Taking away all the theory, this is a great looking and sweet, if unfulfilling love story between two presexual kids. That's nice. But so what? Why should I love this movie? What is its point? I really don't get it.

Stars: 2 of 4

The Best Exotic Marigold Hotel (Saturday, June 2, 2012) (52)

Oy vey iz mir. The Best Exotic Merigold Hotel. Oy vey. I'm not sure who was asking for this movie, though it's not at all a surprise that it was made. In an era when we celebrate old people just simply for being old and celebrate brown people just simply for being poor, this movie was bound to come about at some point. John Madden, the sentimentalist who brought you Shakespeare in Love and Captain Corelli's Mandolin, directs what is sure to be his most beloved movie in the years to come. Because it's so nice. Pardon me while I wipe the vomit from my t-shirt.

This ensemble piece has every old actor in London (all of 'em) come together to show us how just because people live around the poverty line in a developing country doesn't mean that they don't have love in their heart (in case we were wondering about that). So a listing of the case would take up six pages here, so I'll just say you have a bunch of cranky or nice Englishfolk over the age of 70 who all decided to move to a hotel that's being advertised online. They all go for different reasons (some of which are totally unclear) and all end up living next to one another in what turns out to be a ramshackle lodging (what a surprise! and - that's so funny!). They slowly help to make their world more nice (because they're white and rich) just as the hotel owner and his mother fight about his future with his girlfriend (hmm - that seems random and disconnected...). Then all the old people find love and happiness or die in peace.

I'm really over this cultural fetishization from a very Western, white point of view. Isn't it nice that white people can visit these places and bring their money and help these people? Isn't it nice that a untouchable warms the cockles of the cold woman's heart? Isn't it wonderful that homosexuality is not a death sentence in a developing nation? The answer to all these questions is, of course "no" in the real world, but in the universe of this soft-focus kingdom, economics and social mores mean nothing. As long as we can pat ourselves on the back when driving out of the multiplex parking lot. We are modern and liberal and understanding and warm to all peoples. Yes we are.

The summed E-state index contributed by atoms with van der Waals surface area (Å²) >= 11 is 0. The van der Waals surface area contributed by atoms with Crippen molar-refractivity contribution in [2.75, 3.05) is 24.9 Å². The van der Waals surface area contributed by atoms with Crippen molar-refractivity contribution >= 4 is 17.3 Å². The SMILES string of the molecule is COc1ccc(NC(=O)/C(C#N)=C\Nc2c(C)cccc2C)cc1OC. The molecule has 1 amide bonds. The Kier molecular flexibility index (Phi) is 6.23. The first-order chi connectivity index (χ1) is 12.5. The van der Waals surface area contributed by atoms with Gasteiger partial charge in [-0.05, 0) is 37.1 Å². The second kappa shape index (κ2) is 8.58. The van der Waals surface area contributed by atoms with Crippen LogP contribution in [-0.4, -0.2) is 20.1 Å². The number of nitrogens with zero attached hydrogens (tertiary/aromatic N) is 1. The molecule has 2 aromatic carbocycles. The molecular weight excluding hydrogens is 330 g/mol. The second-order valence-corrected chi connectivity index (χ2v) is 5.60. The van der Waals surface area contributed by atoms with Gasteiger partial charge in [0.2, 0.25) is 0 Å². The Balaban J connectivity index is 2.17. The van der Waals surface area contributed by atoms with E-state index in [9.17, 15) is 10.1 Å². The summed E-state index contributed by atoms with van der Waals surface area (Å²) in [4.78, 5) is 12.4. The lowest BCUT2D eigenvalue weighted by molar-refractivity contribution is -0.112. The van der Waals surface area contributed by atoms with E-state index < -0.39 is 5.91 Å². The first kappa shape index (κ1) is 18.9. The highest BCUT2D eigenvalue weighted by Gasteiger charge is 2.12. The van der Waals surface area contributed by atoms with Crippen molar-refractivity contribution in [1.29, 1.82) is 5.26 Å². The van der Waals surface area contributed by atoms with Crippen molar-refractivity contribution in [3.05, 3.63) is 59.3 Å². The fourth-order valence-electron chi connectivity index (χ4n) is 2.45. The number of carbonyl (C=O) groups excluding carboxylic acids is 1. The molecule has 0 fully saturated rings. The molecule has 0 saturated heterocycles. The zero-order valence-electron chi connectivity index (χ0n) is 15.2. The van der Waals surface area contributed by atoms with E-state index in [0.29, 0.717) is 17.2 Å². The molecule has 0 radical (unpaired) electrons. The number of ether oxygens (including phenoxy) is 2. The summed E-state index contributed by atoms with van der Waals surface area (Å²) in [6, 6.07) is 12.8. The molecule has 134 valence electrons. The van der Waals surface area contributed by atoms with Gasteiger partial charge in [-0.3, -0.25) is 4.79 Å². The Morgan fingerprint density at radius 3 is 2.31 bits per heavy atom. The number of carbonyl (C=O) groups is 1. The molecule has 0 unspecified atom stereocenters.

There's no real substance to this film. It's mostly loathsome because of how reluctant it is to offend anyone and how rosy a picture it paints. Yes, India is a land of bright colors... and so what? Does the untouchable's life get better after her brief interaction with the mean white lady? Does the growing service-economy middle class in India really have much more room to grow and does it train its workers in skills that are at all transferable? What sort of security net do most entrepreneurs have in such a place? Clearly this isn't a political movie, but then what is it? A sweet romance? Eh - that's not really that interesting... and not really that romantic or heartfelt.

This is the most maximalist superficiality you might ever seen in a movie. It generally looks good (photography by Ben Davis), but that has more to do with the setting and the wide aperture than anything particularly interesting or more than one would expect. It's just that this movie really is just about the surface of things. Relationships are defined in metonymic terms where one untouchable symbolizes the suffering underclass of society, unable to ever reach the middle class and where one love affair between a black sheep son of rich people and a successful yuppie woman equals the difficult love the white people have for this non-white country. It's all deeply boring and trite and mildly offensive in it's tone-deafness.

Stars: 1 of 4

Bernie (Saturday, June 2, 2012) (51)